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Kazakhstan attacked over anti-gay hostility amid Olympics bid

Gareth Williams July 27, 2015

Ahead of vote to pick the host for the 2022 Winter Olympics, Human Rights Watch has called out Kazakhstan on it’s anti-gay treatment.

HRW recently released a 31 page document, discussing how LGBT people in Kazakhstan are living in a “climate of fear”, facing regular hostility and discrimination – even though homosexuality has been legal in the country since 1998.

The document, titled “That’s When I Realized I was Nobody”, notes how the country’s homophobia is deeply rooted in it’s soviet background and yet is still clearly noticeable today.

The group want to “hold Kazakhstan accountable for the values enshrined in the Olympic Charter” in light of their bid to host the 2022 Winter Olympics.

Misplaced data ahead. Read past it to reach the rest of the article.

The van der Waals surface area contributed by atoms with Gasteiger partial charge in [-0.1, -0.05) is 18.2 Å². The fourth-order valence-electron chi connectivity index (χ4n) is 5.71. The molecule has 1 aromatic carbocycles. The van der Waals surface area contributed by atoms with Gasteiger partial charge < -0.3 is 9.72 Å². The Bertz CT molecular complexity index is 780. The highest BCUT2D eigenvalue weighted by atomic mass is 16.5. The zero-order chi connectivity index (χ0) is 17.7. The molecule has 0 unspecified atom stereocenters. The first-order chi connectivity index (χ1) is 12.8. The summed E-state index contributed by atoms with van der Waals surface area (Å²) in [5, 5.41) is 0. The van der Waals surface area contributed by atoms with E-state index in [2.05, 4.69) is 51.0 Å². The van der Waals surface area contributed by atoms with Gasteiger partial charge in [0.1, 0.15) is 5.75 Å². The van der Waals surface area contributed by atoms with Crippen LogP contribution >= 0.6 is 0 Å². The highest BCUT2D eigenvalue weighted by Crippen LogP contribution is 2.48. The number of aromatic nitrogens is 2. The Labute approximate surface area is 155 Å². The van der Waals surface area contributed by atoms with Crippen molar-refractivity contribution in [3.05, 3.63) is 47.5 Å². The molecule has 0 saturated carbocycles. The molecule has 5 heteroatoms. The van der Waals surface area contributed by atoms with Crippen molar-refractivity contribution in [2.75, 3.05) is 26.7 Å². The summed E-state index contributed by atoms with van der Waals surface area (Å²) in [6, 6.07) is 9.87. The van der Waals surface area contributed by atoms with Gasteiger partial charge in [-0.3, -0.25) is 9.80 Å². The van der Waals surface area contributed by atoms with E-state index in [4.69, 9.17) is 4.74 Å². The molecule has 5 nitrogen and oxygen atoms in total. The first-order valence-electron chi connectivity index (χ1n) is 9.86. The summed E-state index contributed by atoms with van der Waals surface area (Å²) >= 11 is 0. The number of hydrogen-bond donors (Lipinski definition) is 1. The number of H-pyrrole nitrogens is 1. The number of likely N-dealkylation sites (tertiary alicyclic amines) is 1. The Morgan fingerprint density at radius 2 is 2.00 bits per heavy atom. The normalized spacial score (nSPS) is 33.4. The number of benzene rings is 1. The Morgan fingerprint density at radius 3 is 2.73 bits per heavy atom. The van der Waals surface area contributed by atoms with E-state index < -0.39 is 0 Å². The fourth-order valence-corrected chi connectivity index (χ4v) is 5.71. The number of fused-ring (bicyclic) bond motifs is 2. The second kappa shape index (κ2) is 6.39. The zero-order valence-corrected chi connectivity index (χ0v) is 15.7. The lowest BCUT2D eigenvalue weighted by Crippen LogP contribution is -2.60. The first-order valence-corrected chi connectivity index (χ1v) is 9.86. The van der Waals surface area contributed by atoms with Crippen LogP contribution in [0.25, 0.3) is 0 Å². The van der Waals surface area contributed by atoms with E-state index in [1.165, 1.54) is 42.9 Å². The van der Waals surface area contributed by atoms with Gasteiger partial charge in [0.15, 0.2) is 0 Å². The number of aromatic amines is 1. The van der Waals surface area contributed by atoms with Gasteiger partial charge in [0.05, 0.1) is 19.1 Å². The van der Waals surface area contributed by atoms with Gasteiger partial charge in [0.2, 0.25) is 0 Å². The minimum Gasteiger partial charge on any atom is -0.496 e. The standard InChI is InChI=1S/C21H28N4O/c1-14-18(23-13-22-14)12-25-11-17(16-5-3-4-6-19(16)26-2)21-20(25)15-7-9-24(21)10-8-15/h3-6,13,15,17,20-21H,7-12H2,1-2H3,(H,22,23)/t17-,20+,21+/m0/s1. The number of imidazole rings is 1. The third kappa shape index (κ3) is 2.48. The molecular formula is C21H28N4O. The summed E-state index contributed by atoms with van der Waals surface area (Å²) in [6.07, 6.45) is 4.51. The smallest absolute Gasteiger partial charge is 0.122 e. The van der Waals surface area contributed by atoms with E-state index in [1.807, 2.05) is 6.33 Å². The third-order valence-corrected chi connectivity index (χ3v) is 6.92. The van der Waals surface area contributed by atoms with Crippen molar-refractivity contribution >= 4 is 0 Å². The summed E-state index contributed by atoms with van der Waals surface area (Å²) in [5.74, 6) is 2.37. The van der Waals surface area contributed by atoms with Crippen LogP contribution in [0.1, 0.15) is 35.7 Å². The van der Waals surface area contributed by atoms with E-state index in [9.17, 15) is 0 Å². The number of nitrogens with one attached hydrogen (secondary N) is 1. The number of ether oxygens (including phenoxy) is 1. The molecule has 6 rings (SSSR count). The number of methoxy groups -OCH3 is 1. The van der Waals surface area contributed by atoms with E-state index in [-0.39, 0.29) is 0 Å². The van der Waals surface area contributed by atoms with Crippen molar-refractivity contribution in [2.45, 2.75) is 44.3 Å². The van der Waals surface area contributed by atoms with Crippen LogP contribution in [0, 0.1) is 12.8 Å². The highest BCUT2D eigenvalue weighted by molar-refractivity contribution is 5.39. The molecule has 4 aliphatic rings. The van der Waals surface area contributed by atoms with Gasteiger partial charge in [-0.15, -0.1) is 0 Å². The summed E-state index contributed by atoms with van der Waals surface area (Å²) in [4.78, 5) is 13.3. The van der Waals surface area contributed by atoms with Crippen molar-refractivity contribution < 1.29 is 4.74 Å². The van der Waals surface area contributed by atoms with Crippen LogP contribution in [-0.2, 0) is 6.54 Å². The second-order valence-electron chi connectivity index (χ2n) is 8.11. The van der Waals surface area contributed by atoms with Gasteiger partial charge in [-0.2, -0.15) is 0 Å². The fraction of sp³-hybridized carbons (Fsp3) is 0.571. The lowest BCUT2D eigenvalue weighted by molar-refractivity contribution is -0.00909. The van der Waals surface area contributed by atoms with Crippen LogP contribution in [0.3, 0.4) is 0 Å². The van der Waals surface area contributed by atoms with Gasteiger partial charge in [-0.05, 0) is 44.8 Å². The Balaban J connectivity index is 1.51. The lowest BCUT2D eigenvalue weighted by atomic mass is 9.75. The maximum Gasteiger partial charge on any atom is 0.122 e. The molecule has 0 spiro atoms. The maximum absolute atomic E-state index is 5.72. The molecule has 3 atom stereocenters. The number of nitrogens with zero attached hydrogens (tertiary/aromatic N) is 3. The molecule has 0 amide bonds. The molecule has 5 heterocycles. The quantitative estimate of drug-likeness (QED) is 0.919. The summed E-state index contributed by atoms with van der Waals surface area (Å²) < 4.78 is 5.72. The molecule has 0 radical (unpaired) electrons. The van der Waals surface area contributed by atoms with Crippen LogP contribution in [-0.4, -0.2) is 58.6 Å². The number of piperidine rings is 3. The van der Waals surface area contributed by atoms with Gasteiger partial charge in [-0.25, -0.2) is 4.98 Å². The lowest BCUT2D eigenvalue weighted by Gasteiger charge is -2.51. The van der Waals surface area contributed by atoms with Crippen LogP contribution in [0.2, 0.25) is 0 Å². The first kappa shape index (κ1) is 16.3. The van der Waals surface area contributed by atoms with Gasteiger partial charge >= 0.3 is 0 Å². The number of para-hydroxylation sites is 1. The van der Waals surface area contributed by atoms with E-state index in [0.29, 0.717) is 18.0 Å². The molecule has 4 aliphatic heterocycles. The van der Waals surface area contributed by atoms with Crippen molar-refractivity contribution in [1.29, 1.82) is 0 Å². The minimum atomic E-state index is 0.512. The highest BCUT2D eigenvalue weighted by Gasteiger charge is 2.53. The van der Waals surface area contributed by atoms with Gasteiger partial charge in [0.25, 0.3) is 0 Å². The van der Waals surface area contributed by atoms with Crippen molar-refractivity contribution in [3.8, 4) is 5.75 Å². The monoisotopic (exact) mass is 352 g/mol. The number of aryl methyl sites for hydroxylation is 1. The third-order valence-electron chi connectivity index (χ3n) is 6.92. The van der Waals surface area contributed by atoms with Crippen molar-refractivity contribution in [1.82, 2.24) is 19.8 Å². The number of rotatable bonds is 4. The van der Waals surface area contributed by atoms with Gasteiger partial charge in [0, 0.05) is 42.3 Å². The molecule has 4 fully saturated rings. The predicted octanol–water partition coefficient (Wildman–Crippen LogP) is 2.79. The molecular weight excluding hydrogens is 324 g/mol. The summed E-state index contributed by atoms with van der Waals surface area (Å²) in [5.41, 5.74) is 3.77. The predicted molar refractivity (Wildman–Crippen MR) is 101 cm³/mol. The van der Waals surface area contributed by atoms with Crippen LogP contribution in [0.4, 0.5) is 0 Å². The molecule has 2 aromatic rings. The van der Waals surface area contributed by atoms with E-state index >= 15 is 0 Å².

In May the country threw out an anti-gay bill which banned “promotion” of homosexuality – similar to a Russian bill in 2013 – as an action to protect minors.

The bill was taken down as it was “not in line with the constitution of the Republic of Kazakhstan”, however it’s previous drafts still got passed through the senate.

This isn’t the first time Kazakhstan has been accused of homophobia.

In 2014, the Mayor of the country’s capital Astana claimed that the media had been “promoting homosexuality” and “brainwashing” children.

HRW and many celebrities – such as Martina Navratilova – stood against the bill, urging the International Olympic Committee to reject the country’s bid to host the 2022 games. Other countries in the running include Beijing and Almaty.

More: 2022 Winter Olymics, Asia, equal rights, human rights watch, Kazakhstan, Kazakhstan, LGBT rights, Martina Navratilova, olympics

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